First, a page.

Endangerment means to expose to loss or injury, to jeopardize. Boyd, 727 S.W.2d at 533; see also In re M.C., 917 S.W.2d 268, 269 (Tex.1996). Under subsection (D), it is necessary to examine evidence related to the environment of the children to determine if the environment was the source of endangerment to the children's physical or emotional well-being. D.T., 34 S.W.3d at 632. Conduct of a parent in the home can create an environment that endangers the physical and emotional well-being of a child. In re W.S., 899 S.W.2d 772, 776 (Tex.App.-Fort Worth 1995, no writ). For example, abusive or violent conduct by a parent or other resident of a child's home may produce an environment that endangers the physical or emotional well-being of a child. See id. at 776-77; Ziegler v. Tarrant County Child Welfare Unit, 680 S.W.2d 674, 678 (Tex.App.-Fort Worth 1984, writ ref'd n.r.e.). Parental and caregiver illegal drug use and drug-related criminal activity likewise supports the conclusion that the children's surroundings endanger their physical or emotional well-being. See In re S.D., 980 S.W.2d 758, 763 (Tex.App.-San Antonio 1998, pet. denied).
Under subsection (E), the relevant inquiry is whether evidence exists that the endangerment of the child's physical well-being was the direct result of the parent's conduct, including acts, omissions, or failures to act. In re R.D., 955 S.W.2d 364, 368 (Tex.App.-San Antonio 1997, pet. denied); Dupree v. Tex. Dep't of Protective & Regulatory Servs., 907 S.W.2d 81, 83-84 (Tex.App.-Dallas 1995, no writ). Additionally, termination under section 161.001(1)(E) must be based on more than a single act or omission; a voluntary, deliberate, and conscious course of conduct by the parent is required. Tex. Fam.Code Ann. § 161.001(1)(E); D.T., 34 S.W.3d at 634; In re K.M.M., 993 S.W.2d 225, 228 (Tex.App.-Eastland 1999, no pet.).
However, it is not necessary that the parent's conduct be directed at the child or that the child actually suffer injury. Boyd, 727 S.W.2d at 533. To determine whether termination is necessary, courts look to parental conduct both before and after the child's birth. In re D.M., 58 S.W.3d 801, 812 (Tex.App.-Fort Worth 2001, no pet.). A mother's use of drugs during pregnancy may amount to conduct that endangers the physical and emotional well-being of the child. In re K.M.B., 91 S.W.3d 18, 25 (Tex.App.-Fort Worth 2002, no pet.). Drug addiction and its effect on a parent's life and ability to parent may establish an endangering course of conduct as well. Dupree, 907 S.W.2d at 84. A parent's attempt to commit suicide may also contribute to a finding that the parent engaged in a course of conduct that endangered a child's physical or emotional well-being. See In re A.M.C., 2 S.W.3d 707, 716 (Tex.App.-Waco 1999, no pet.).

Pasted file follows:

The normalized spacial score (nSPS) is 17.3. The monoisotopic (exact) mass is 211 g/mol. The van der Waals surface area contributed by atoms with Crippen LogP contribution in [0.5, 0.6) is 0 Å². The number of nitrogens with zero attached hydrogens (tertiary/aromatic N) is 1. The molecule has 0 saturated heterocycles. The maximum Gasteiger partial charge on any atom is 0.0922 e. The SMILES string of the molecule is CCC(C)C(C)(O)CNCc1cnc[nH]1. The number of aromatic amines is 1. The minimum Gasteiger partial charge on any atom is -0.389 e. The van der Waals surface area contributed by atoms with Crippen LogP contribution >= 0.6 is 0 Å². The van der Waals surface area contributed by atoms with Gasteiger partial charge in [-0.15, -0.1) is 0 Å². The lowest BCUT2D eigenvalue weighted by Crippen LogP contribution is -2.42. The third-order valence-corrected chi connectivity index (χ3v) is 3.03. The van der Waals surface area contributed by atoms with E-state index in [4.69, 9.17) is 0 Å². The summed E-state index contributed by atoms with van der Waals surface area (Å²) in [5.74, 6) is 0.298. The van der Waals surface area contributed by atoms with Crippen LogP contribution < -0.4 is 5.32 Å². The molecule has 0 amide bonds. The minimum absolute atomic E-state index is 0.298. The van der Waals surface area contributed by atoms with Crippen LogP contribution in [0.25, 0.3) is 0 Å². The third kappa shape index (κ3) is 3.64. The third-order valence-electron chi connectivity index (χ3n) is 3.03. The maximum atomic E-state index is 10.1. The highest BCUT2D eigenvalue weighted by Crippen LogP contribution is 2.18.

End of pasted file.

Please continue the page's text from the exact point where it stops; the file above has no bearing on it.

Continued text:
Because the evidence concerning these two statutory grounds for termination is interrelated, we consolidate our examination of it. S.D., 980 S.W.2d at 762; In re B.R., 822 S.W.2d 103, 106 (Tex.App.-Tyler 1991, writ denied) (recognizing the link between a parent's conduct and a child's conditions and surroundings). The record contains the following evidence of subsection (D) environmental endangerment and subsection (E) course of conduct endangerment of the physical or emotional well-being of the children.
The record shows a pattern of continued violence and abuse involving P.G. P.G. testified that the father of H.N.M. and M.D.M. often abused her mentally, physically, and emotionally. She admitted that she had to call the police to intervene in some of the fights and that she had sought refuge from the abuse at a women's shelter on at least one occasion.
Evidence was also adduced pertaining to domestic violence between P.G. and S.L. At trial, P.G. characterized the altercations between herself and S.L. as “regular struggling,” yet after the stabbing incident, she told McAfee that she and S.L. had physically fought and that she had been hit and knocked down by S.L. Both P.G. and S.L. admitted that at some time during the course of the stabbing altercation, B.M.L.'s head was bumped on a door frame.
The record also reflects a violent altercation between P.G. and her neighbor, Chris Will (“Will”). Russell Driver (“Driver”), a Gainesville police officer, testified that one night, shortly after the children were removed by TDPRS, he responded to a call concerning a stabbing incident involving P.G. and Will. Driver testified that at the scene P.G. had admitted stabbing Will with the knife, but alleged that Will had first assaulted her. At trial, P.G. testified that she did not recall getting into an altercation with Will. Although he had been drinking at the time of the altercation, Will testified that to the best of his recollection, P.G. had stabbed him. He further testified that he told officers he believed that the altercation occurred because he and P.G. had a “relation,” and he had told S.L. about it earlier that day.